The usage rate of agricultural inputs by producers in Burkina Faso remains low (12% for mineral fertilizers and 8% for improved seeds). One of the explanatory factors is the low level of knowledge of inputs and their use.

To improve this knowledge among input dealers, the Support Program for the Modernization of Family Farms – Inputs Component (PAMEFA-Vi), funded by the Swiss Agency for Development and Cooperation (SDC), organized a training course on the knowledge and the best use of fertilizers for the fertilizer distributor members of the Association of Agricultural Input Wholesalers and Retailers of Burkina Faso (AGRODIA) and the Cooperative of Marketing of Inputs and Materials Agricultural (COCIMA). The initiative trained total of 1,040 distributors and 28 distributor trainers.

Noé Kiéma, President of the Kourittenga chapter of AGRODIA and input distributor to Koupéla recalls the situation before the training: “Before the training, people did not know the difference between various types of fertilizers; people did not know the difference between insecticides, herbicides, and fungicides. Input dealers did not know how to manage their stores. Worse, they did not know the dangers of [incorrectly] using pesticides.”

Guengané Sandrine, an input distributor in Tenkodogo and a member of AGRODIA adds: “Before, when a producer asked for information, [input dealers] either said “I do not know” or they gave [farmers] false information. This causes a lot of damage in the fields.”

“Before the training, people did not know the difference between various types of fertilizers…” says Kiema, sitting in front of his inputs shop.

The training organized by the PAMEFA-Vi project has benefited many input distributors. Today, input dealers are more knowledgeable and help producers make better use of agricultural inputs.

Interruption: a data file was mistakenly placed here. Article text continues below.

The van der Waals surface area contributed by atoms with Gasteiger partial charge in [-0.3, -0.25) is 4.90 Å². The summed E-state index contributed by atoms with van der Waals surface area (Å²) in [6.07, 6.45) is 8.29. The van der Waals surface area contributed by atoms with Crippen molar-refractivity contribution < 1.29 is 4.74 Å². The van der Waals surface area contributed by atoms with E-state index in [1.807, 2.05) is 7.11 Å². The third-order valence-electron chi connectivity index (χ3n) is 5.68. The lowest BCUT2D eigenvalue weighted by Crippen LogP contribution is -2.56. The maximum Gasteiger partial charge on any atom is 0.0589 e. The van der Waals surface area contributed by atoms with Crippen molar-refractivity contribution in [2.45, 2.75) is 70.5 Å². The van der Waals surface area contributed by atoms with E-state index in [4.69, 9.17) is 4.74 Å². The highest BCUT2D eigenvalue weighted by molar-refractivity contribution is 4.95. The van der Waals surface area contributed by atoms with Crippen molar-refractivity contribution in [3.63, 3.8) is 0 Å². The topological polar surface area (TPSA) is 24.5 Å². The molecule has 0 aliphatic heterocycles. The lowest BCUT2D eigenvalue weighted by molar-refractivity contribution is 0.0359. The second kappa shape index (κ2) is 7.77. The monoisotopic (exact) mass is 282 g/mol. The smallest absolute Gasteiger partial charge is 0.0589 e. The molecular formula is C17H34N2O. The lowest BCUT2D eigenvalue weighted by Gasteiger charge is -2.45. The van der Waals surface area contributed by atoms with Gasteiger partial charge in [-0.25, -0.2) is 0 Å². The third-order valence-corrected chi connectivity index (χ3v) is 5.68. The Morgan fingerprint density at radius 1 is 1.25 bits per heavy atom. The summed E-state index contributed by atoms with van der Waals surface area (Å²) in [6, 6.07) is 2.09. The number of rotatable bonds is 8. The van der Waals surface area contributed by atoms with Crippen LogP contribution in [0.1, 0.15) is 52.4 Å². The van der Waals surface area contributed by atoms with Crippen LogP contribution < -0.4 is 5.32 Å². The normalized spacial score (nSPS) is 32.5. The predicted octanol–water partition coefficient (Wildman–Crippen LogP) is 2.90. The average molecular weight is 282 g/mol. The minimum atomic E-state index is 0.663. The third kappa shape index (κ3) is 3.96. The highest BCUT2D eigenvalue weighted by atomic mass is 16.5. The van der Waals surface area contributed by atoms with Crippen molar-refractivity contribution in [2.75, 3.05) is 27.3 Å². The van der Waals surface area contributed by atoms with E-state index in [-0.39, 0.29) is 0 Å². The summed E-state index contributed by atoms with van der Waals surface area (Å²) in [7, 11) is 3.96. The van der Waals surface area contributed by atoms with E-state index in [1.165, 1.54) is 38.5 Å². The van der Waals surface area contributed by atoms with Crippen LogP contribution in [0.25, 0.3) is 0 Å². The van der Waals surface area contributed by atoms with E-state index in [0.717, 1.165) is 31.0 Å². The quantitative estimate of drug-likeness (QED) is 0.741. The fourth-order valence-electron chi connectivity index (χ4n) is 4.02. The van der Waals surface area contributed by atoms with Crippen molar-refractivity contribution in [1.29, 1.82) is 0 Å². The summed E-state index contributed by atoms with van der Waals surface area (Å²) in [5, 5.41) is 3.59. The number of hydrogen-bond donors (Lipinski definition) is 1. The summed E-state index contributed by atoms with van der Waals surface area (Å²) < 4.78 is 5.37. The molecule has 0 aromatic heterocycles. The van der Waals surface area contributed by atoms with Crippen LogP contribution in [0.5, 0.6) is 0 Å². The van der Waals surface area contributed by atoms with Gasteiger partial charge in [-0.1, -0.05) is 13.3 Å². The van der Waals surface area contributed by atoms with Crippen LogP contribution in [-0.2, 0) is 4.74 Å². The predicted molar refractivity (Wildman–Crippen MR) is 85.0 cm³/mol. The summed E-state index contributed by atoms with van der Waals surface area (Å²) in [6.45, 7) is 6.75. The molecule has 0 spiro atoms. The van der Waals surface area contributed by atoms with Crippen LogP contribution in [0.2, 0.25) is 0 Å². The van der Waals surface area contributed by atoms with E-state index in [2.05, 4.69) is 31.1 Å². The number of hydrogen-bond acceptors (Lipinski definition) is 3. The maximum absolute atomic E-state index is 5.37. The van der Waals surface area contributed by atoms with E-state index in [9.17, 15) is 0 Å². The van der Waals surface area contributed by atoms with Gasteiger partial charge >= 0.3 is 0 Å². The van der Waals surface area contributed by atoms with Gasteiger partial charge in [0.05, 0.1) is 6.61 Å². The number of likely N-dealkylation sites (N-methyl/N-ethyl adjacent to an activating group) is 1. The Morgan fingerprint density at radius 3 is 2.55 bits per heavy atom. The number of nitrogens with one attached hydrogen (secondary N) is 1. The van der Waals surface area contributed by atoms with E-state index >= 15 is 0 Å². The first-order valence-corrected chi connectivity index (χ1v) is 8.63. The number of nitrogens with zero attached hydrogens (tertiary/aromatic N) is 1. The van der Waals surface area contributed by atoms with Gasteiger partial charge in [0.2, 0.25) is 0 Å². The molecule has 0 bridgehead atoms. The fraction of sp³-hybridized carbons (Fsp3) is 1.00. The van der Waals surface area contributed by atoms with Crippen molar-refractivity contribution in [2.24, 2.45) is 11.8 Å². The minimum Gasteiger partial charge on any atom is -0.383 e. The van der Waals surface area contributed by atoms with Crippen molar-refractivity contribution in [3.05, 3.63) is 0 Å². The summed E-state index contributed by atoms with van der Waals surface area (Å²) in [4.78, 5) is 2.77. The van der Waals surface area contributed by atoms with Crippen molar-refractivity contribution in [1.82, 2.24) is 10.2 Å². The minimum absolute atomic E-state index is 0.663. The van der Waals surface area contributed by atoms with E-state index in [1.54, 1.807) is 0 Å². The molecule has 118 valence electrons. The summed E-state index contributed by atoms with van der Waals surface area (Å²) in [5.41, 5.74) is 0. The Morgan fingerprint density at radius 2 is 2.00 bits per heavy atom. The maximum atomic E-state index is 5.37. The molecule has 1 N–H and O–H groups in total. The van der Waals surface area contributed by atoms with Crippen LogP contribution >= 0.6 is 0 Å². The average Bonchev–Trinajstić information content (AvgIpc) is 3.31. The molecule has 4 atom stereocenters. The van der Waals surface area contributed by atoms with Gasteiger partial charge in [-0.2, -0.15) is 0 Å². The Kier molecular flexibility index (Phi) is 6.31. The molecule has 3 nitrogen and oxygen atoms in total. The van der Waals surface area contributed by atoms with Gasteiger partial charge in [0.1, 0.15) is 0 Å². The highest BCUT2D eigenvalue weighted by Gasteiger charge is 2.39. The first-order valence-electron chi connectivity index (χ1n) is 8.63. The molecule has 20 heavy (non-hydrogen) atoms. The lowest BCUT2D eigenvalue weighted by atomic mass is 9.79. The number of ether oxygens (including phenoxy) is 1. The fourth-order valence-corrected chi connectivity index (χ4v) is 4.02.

Kiéma was quick to recognize the project’s impact on the input distributors: “the training has allowed the distributors to have a better knowledge of the fertilizers and pesticides, allowing them to give advice to buyers to protect them from contamination (inhalation, contact, ingestion) and to protect the environment. This has improved input dealer services and professionalized the input sector.”

Sandrine, for her part, admits that “the training has brought us a lot of knowledge, which we have also passed on to other people to evolve in the field. This training helped guide producers on how to use pesticides, fertilizers, when to use them, etc.” The training also discussed shop management, among other topics.

Now, input dealers are more knowledgeable about fertilizers, seeds and pesticides, and are giving producers better advice on how to use them. They also know how to better manage their shops. The input sector has taken the path towards professionalization, for the best of Burkina Faso’s producers.

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